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Publication numberUS7030652 B1
Publication typeGrant
Application numberUS 10/830,819
Publication dateApr 18, 2006
Filing dateApr 23, 2004
Priority dateApr 23, 2004
Fee statusPaid
Publication number10830819, 830819, US 7030652 B1, US 7030652B1, US-B1-7030652, US7030652 B1, US7030652B1
InventorsDavid Lewis, James Schleicher
Original AssigneeAltera Corporation
Export CitationBiBTeX, EndNote, RefMan
External Links: USPTO, USPTO Assignment, Espacenet
LUT-based logic element with support for Shannon decomposition and associated method
US 7030652 B1
Abstract
A logic circuit comprising: a plurality of logic elements; wherein at least one logic element includes, first and second LUT blocks that includes an output; an output multiplexer that includes first and second inputs, an output, and that includes a control output; a control input multiplexer circuit including a control input and including first and second data inputs that can be configured to receive first and second data outputs provided by one or more other logic elements of the plurality of logic elements and that includes a data output that can be connected to the control input of the output multiplexer; and multiple control inputs that can be shared by the first and second LUT blocks.
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Claims(19)
1. A logic circuit comprising:
a plurality of logic elements;
wherein at least one logic element includes,
first and second LUT blocks that include respective first and second outputs;
an output multiplexer that includes first and second inputs, an output that includes a control input;
a control input multiplexer circuit including a control input and including first and second data inputs that can be coupled to receive first and second data outputs provided by one or more other logic elements of the plurality of logic elements and that includes a data output that can be connected to the control input of the output multiplexer;
multiple control inputs that can be shared by the first and second LUT blocks;
a critical path signal x provided to the control input of the output multiplexor;
respective x-cofactors of control signal y as respective data inputs provided to the control input multiplexer circuit;
non-critical path dependent control signals provided to the multiple respective control inputs; and
the first and the second LUT blocks programmed to provide respective y-co-factors of an output signal z in response to provision of the non-critical path control signals.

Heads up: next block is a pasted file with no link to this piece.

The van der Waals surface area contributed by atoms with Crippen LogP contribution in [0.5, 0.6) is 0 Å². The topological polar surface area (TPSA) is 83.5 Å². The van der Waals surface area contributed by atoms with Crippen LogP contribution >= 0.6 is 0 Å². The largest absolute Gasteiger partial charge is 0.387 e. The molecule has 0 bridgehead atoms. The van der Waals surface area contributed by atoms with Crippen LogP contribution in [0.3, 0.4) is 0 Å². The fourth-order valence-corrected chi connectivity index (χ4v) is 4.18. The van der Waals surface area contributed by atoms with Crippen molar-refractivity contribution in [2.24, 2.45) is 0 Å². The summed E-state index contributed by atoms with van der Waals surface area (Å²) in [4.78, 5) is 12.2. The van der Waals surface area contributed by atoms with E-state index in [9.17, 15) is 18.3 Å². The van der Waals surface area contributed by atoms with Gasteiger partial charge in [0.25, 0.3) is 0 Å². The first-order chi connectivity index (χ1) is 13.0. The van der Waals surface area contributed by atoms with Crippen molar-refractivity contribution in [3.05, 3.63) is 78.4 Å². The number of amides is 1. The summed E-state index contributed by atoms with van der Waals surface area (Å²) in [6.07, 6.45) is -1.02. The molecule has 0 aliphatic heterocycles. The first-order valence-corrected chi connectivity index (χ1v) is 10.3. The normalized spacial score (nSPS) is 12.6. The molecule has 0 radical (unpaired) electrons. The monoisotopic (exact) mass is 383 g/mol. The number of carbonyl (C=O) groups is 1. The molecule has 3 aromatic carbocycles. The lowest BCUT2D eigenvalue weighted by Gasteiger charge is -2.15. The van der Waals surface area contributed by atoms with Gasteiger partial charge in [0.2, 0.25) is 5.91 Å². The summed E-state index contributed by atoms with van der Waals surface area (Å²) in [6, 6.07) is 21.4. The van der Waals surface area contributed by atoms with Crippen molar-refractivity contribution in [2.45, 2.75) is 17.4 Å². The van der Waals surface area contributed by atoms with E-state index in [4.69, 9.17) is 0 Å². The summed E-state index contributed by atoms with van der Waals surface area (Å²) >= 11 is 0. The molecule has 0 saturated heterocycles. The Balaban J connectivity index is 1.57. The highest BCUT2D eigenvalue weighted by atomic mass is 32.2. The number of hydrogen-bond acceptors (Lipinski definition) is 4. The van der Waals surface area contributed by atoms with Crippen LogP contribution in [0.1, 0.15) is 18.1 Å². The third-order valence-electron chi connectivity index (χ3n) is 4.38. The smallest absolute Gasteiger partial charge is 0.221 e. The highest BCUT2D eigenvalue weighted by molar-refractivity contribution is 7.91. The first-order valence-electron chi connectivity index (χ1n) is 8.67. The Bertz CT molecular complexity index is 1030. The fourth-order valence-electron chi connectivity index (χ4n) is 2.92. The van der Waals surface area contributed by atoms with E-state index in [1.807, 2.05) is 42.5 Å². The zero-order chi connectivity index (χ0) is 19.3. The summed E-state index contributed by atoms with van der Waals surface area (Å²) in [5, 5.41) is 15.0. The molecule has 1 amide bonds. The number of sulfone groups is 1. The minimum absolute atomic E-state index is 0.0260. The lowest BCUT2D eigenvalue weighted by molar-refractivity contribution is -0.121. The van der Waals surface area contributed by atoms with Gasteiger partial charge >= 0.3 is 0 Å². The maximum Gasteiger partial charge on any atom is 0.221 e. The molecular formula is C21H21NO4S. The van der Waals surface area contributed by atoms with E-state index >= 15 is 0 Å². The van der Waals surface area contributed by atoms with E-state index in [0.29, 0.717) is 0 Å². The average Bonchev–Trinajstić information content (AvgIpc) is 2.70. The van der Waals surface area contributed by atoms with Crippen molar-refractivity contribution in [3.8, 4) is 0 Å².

2. The logic circuit of claim 1,
wherein the first and second LUT blocks are programmed to produce co-factors of a prescribed signal provided on an output of the output multiplexer when the multiple control inputs are connected to be shared by the first and second LUT blocks.
3. The logic circuit of claim 1,
wherein another logic element of the plurality of logic elements is programmed to produce the respective co-factors of a control signal provided on the output of the control multiplexer; and
wherein the first and second data inputs of the control multiplexer are coupled to receive the respective control signal co-factors.
4. The logic circuit of claim 1,
wherein another logic element of the plurality of logic elements is programmed to produce the respective co-factors of a control signal provided on the output of the control multiplexer;
wherein the first and second data inputs of the control multiplexer are coupled to receive the respective control signal co-factors; and
wherein the first and second LUT blocks are programmed to produce co-factors of a prescribed output signal provided on an output of the output multiplexer when the multiple control inputs are connected to be shared by the first and second LUT blocks.
5. A logic circuit comprising:
a plurality of logic elements;
wherein at least one logic element includes,
a plurality of memory elements;
a plurality of multiplexers arranged in a plurality of levels including a highest multiplexer level, which includes a plurality of multiplexers with inputs connected to the memory elements and outputs connected to inputs of multiplexers of a next-to-highest multiplexer level and a first multiplexer level, which includes a k level multiplexer with inputs connected to outputs of multiplexer of a k+1 multiplexer level and at least one output;
a plurality of respective control inputs that can be connected to the respective multiplexers of the plurality of multiplexers; and
a control input multiplexer circuit including a control input and including first and second data inputs that can be configured to receive first and second data outputs provided by one or more other logic elements of the plurality of logic elements and that includes a data output that can be connected to a control input of the k level multiplexer of the plurality of multiplexers;
a critical path signal x provided to control the input multiplexer circuit;